A Block IIRM GPS satellite
Mission typeNavigation
OperatorUS Air Force
COSPAR ID2008-012A[1]
SATCAT no.32711[1]
Mission duration10 years (planned)
Spacecraft properties
Spacecraft typeGPS Block IIRM[2]
ManufacturerLockheed Martin[2]
Launch mass2,032 kilograms (4,480 lb)[2]
Start of mission
Launch date15 March 2008, 06:10 (2008-03-15UTC06:10Z) UTC
RocketDelta II 7925-9.5, D332[3]
Launch siteCape Canaveral SLC-17A[3]
Orbital parameters
Reference systemGeocentric
RegimeMedium Earth
Perigee altitude20,143 kilometers (12,516 mi)[4]
Apogee altitude20,222 kilometers (12,565 mi)[4]
Inclination55.1 degrees[4]
Period717.98 minutes[4]

USA-201, also known as GPS IIR-19(M), GPS IIRM-6 and GPS SVN-48, is an American navigation satellite which forms part of the Global Positioning System. It was the sixth of eight Block IIRM satellites to be launched, and the nineteenth of twenty one Block IIR satellites overall. It was built by Lockheed Martin, using the AS-4000 satellite bus.[2]

USA-201 was launched at 06:10 UTC on 15 March 2008, atop a Delta II carrier rocket, flight number D332, flying in the 7925-9.5 configuration.[3] The launch took place from Space Launch Complex 17A at the Cape Canaveral Air Force Station,[5] and placed USA-201 into a transfer orbit. The satellite raised itself into medium Earth orbit using a Star-37FM apogee motor.[2]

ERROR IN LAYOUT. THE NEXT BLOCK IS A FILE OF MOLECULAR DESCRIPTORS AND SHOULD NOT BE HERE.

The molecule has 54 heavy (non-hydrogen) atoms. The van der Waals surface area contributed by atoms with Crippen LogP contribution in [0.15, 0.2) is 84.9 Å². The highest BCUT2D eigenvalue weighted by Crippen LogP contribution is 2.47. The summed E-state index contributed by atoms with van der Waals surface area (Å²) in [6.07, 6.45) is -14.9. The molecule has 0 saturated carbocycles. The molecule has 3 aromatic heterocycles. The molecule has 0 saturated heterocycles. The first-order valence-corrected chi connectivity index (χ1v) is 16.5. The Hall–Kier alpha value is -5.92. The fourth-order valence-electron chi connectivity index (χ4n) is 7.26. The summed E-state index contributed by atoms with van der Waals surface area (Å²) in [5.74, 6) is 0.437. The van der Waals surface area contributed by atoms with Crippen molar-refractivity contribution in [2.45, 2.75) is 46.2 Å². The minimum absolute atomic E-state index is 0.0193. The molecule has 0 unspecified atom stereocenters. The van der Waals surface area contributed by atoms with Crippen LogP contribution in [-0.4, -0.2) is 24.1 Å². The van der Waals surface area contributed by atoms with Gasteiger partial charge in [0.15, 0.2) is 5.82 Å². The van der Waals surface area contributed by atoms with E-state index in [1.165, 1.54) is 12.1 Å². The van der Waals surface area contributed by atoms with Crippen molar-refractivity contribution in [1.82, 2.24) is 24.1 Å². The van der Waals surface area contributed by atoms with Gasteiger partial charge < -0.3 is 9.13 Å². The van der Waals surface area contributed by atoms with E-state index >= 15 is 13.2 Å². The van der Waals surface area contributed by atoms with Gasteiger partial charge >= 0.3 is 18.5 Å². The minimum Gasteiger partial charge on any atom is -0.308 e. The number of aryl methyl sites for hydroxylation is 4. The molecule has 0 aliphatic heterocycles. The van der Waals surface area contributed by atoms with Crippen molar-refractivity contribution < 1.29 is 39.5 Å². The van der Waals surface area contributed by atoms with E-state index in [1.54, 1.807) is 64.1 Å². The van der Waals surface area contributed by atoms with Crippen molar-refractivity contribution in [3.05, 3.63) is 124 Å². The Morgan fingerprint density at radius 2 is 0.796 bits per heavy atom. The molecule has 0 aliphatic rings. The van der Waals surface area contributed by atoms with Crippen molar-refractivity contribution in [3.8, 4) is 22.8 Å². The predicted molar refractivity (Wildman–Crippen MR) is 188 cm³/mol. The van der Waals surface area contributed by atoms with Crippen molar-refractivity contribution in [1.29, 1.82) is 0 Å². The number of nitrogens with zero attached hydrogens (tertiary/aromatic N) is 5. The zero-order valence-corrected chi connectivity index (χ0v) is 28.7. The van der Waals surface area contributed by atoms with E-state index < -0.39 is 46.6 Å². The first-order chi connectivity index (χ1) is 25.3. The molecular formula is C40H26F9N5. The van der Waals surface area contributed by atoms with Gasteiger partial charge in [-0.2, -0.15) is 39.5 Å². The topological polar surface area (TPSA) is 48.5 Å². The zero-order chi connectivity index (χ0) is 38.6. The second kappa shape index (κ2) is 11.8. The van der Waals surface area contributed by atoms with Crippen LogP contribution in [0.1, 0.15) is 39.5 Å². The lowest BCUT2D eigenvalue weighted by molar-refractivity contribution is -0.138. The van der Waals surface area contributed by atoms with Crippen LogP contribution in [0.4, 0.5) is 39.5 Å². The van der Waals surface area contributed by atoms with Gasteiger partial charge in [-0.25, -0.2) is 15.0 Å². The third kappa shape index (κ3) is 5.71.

By 18 May 2008, USA-201 was in an orbit with a perigee of 20,143 kilometers (12,516 mi), an apogee of 20,222 kilometers (12,565 mi), a period of 717.98 minutes, and 55.1 degrees of inclination to the equator.[4] It is used to broadcast the PRN 07 signal, and operates in slot 4 of plane A of the GPS constellation. The satellite has a design life of 10 years and a mass of 2,032 kilograms (4,480 lb).[2] As of 2012 it remains in service.


  1. ^ a b "Navstar 62". US National Space Science Data Center. Retrieved 11 July 2012.
  2. ^ a b c d e f g Krebs, Gunter. "GPS-2RM (Navstar-2RM)". Gunter's Space Page. Retrieved 11 July 2012.
  3. ^ a b c McDowell, Jonathan. "Launch Log". Jonathan's Space Page. Retrieved 11 July 2012.
  4. ^ a b c d e McDowell, Jonathan. "Satellite Catalog". Jonathan's Space Page. Retrieved 11 July 2012.
  5. ^ McDowell, Jonathan. "Launch List". Launch Vehicle Database. Jonathan's Space Page. Retrieved 11 July 2012.